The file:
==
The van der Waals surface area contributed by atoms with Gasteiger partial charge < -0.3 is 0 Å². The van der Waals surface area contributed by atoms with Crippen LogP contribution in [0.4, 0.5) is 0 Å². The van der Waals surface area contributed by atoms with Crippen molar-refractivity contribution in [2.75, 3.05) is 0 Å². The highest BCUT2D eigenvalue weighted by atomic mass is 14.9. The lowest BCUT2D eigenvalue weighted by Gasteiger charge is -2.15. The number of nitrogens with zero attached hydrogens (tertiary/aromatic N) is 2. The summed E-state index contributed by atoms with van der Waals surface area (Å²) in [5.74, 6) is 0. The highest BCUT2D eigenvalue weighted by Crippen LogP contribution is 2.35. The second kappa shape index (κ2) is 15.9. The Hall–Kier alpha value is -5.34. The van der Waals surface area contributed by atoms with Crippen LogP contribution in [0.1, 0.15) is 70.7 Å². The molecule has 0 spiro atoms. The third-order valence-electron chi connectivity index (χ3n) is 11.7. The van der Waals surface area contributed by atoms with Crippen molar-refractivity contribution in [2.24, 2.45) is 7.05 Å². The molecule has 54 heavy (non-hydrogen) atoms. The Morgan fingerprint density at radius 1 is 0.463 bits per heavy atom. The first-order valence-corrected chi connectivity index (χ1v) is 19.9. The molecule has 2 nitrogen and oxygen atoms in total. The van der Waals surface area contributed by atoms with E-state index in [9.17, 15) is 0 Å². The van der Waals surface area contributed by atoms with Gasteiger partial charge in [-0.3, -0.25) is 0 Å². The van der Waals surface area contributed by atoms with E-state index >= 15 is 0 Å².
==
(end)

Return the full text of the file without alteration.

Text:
The van der Waals surface area contributed by atoms with Gasteiger partial charge < -0.3 is 0 Å². The van der Waals surface area contributed by atoms with Crippen LogP contribution in [0.4, 0.5) is 0 Å². The van der Waals surface area contributed by atoms with Crippen molar-refractivity contribution in [2.75, 3.05) is 0 Å². The highest BCUT2D eigenvalue weighted by atomic mass is 14.9. The lowest BCUT2D eigenvalue weighted by Gasteiger charge is -2.15. The number of nitrogens with zero attached hydrogens (tertiary/aromatic N) is 2. The summed E-state index contributed by atoms with van der Waals surface area (Å²) in [5.74, 6) is 0. The highest BCUT2D eigenvalue weighted by Crippen LogP contribution is 2.35. The second kappa shape index (κ2) is 15.9. The Hall–Kier alpha value is -5.34. The van der Waals surface area contributed by atoms with Crippen LogP contribution in [0.1, 0.15) is 70.7 Å². The molecule has 0 spiro atoms. The third-order valence-electron chi connectivity index (χ3n) is 11.7. The van der Waals surface area contributed by atoms with Crippen molar-refractivity contribution in [2.24, 2.45) is 7.05 Å². The molecule has 54 heavy (non-hydrogen) atoms. The Morgan fingerprint density at radius 1 is 0.463 bits per heavy atom. The first-order valence-corrected chi connectivity index (χ1v) is 19.9. The molecule has 2 nitrogen and oxygen atoms in total. The van der Waals surface area contributed by atoms with E-state index in [9.17, 15) is 0 Å². The van der Waals surface area contributed by atoms with Gasteiger partial charge in [-0.3, -0.25) is 0 Å². The van der Waals surface area contributed by atoms with E-state index >= 15 is 0 Å².